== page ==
If there is one thing that has emerged from public opinion polls conducted over the past couple of months, it?s that it is practically impossible for a single party to emerge from the elections with a clear majority. Greece?s two-party system, which has seen the steady interchange of power between New Democracy and PASOK, appears to have come to an end.
This fact, however, appears not have eluded the two main parties, who are seeking a majority by putting forth arguments and resorting to rhetoric that belong in the 1980s. A clearer display of immaturity is hard to imagine. The average citizen, who continues to think sensibly in an environment of senselessness, wonders how ND and PASOK could ever coexist in a unity government.
There is no doubt that the differences between the two parties have always been there and that they remain fundamental. The responsibility for the dire state of the economy does not lie equally on both their shoulders, however, as the areas of the economy and the state that need to be deconstructed — with great effort and with terrible consequences for people?s incomes — were created first and foremost through the imprudent policies of successive PASOK governments.
Nevertheless, from the moment that ND chief Antonis Samaras accepted the second memorandum, which had been negotiated by the government of Lucas Papademos and then-Finance Minister Evangelos Venizelos, undermining a possible collaboration between the conservatives and socialist PASOK aimed at implementing the austerity program — which both party leaders committed to — is inconsistent, to say the least.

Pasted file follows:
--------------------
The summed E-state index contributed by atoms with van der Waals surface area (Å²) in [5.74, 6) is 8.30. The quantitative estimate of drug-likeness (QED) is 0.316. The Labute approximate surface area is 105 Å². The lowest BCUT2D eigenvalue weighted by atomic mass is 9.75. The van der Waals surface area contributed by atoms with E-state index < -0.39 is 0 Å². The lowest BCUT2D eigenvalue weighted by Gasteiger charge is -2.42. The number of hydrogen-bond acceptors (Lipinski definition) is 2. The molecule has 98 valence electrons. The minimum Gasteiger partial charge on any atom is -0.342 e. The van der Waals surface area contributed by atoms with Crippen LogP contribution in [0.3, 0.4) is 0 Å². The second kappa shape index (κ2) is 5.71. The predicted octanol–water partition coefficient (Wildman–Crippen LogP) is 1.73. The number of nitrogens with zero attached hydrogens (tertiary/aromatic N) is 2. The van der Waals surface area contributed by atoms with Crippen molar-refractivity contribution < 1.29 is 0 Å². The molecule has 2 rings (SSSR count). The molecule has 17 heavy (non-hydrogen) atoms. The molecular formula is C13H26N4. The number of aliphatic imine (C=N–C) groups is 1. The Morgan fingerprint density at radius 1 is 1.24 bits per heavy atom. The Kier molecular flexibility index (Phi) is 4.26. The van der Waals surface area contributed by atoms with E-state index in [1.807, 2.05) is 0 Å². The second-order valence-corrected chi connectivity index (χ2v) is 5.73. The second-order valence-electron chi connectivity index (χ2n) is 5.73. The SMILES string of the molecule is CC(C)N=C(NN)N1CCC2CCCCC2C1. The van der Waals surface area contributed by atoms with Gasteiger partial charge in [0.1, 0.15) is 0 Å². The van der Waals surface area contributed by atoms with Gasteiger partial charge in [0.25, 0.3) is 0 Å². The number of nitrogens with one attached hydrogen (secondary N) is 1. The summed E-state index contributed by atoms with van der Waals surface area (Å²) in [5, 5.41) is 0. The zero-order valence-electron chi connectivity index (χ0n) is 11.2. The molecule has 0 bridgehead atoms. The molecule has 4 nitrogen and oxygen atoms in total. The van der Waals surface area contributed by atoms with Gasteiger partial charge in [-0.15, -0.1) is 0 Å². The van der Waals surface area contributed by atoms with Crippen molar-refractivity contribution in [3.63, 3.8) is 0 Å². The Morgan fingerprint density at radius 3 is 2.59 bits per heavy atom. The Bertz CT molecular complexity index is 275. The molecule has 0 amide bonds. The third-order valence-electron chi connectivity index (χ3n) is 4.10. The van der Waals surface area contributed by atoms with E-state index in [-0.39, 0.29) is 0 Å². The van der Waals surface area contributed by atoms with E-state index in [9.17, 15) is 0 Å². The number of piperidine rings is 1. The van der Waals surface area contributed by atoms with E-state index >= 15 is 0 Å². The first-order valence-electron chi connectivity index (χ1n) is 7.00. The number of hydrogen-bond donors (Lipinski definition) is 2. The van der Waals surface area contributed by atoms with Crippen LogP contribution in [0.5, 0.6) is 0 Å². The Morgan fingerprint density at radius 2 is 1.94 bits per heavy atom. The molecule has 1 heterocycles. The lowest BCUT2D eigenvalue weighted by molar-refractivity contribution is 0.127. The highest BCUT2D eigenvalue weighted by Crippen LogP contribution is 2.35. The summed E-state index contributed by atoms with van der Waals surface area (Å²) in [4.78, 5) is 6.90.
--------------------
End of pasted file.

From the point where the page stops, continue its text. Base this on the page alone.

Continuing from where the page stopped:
Samaras has every right, and the obligation, to fight for as big a percentage of the vote as possible. At the same time, he is in no way obliged to make peace with PASOK, which for the average conservative was and remains a bane. It is not, however, wise for this confrontation to be allowed to render a post-election collaboration impossible. It is not unlikely that Samaras is exploring the possibility of working with parties that have emerged from ND — such as those of Dora Bakoyannis, Panos Kammenos or Giorgos Karatzaferis — but even so, a head-on confrontation with PASOK is unnecessary.
The people have enough to worry about with the fallout of the crisis. There is no call for more political tension, from whichever party hopes to be represented in the country?s next Parliament. As everything collapses around us, the least we would expect is for the tone of the election campaign to change.